Back-to-school food prep for success

The article was written by Terri Ward, FoodWIse Administrator.
Originally published in The Kenosha News.

Each back-to-school season, I try to add a few healthy habits to my family’s routine. Some are more popular than others; some failed because they just weren’t practical for our lifestyle, but a few “stuck” to become positive habits.

Following are some of those tips to help make the healthier choice easier. The theme is “Prep ahead,” and the tips include a few examples of how you might try new ideas to improve your health, save time and reduce stress.

Cut up veggies and fruits for snacks that will last a couple of days. I have my kids help by making a veggie tray for dinner — a surefire way to start them nibbling at their “creation” and eat extra veggies. Involving kiddos with age-appropriate tasks, like choosing the veggies, washing, cutting or arranging them increases their buy-in to try new foods.

Prep and bake more than one meal at once. Last weekend I roasted a chicken and red-skinned potatoes. Because the oven was already on, I put in a few sweet potatoes to bake. This week we had the sweet potatoes reheated with cinnamon and a little bit of butter for a quick, healthy breakfast. Prepping main or side dishes ahead saves a lot of time on weeknights when we’re all going in multiple directions and the urge to grab an unhealthier choice is so tempting.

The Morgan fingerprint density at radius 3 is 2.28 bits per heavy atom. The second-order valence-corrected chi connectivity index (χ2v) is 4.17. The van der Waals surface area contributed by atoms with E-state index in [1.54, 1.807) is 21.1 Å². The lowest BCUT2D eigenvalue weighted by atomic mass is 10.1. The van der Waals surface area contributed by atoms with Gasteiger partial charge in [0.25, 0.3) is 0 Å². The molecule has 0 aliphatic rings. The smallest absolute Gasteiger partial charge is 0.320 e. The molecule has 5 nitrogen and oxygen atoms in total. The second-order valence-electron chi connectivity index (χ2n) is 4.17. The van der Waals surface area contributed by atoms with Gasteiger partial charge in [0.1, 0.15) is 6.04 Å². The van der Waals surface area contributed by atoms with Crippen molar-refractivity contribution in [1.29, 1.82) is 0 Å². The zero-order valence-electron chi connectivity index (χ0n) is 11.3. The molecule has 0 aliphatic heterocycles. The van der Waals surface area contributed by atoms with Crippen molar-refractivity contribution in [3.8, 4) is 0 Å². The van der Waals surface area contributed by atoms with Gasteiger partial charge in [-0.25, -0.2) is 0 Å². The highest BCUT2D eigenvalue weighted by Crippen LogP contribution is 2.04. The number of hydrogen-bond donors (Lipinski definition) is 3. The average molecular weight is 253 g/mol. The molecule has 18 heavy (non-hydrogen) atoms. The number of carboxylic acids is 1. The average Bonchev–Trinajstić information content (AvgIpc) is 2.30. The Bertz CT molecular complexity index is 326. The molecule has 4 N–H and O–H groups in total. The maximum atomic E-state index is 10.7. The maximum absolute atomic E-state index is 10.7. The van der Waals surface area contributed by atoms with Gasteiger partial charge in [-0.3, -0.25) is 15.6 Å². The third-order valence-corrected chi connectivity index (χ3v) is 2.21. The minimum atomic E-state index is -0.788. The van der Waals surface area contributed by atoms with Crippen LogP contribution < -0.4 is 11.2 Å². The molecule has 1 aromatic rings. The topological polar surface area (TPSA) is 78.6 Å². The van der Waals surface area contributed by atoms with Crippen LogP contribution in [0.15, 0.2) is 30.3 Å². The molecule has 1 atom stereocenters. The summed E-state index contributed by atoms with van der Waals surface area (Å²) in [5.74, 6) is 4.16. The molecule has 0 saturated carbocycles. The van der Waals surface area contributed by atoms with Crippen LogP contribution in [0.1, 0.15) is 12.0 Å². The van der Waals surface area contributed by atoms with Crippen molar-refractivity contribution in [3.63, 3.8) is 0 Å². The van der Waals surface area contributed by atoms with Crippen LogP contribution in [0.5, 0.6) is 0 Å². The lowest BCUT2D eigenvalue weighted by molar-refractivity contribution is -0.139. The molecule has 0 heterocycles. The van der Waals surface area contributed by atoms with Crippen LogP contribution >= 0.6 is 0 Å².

Prep breakfast the night before. One of my favorite breakfasts this summer has been cold oatmeal. Simple and super healthy, it’s a great on-the-go breakfast. A versatile recipe that accommodates most tastes, it can be made in individual servings with a few recycled jars with lids. Per serving (so in each jar) mix one-third cup of oats and one-half to three-quarters cup of milk (almond milk is wonderful). You can add chopped or pureed fruit, nuts, yogurt or granola (add the granola and nuts in the morning to maintain crunch), shake it up and refrigerate overnight or for at least five hours. My favorite version has peaches, granola and slivered almonds. Mashed banana and cinnamon are also excellent. Experiment to see what you and your family enjoy, add more or less milk according to your preference in texture.

Keep fruit- or veggie-infused water on hand in the refrigerator. This success surprised me. After making this a few times, my eldest child now makes her own cucumber or fruit water to take in her water bottle to school. Major win! Sodas, juices, fruit “drinks,” and “teas” are one of the biggest sources of added sugars, and regularly consuming these can decrease the likelihood of drinking water and milk, the best sources of hydration and calcium in the case of milks.

As with all new habits, you win some, you lose some. The important thing with trying healthier behaviors is to persist, learn more about what works and build on your repertoire over time. Best of luck in the new school year!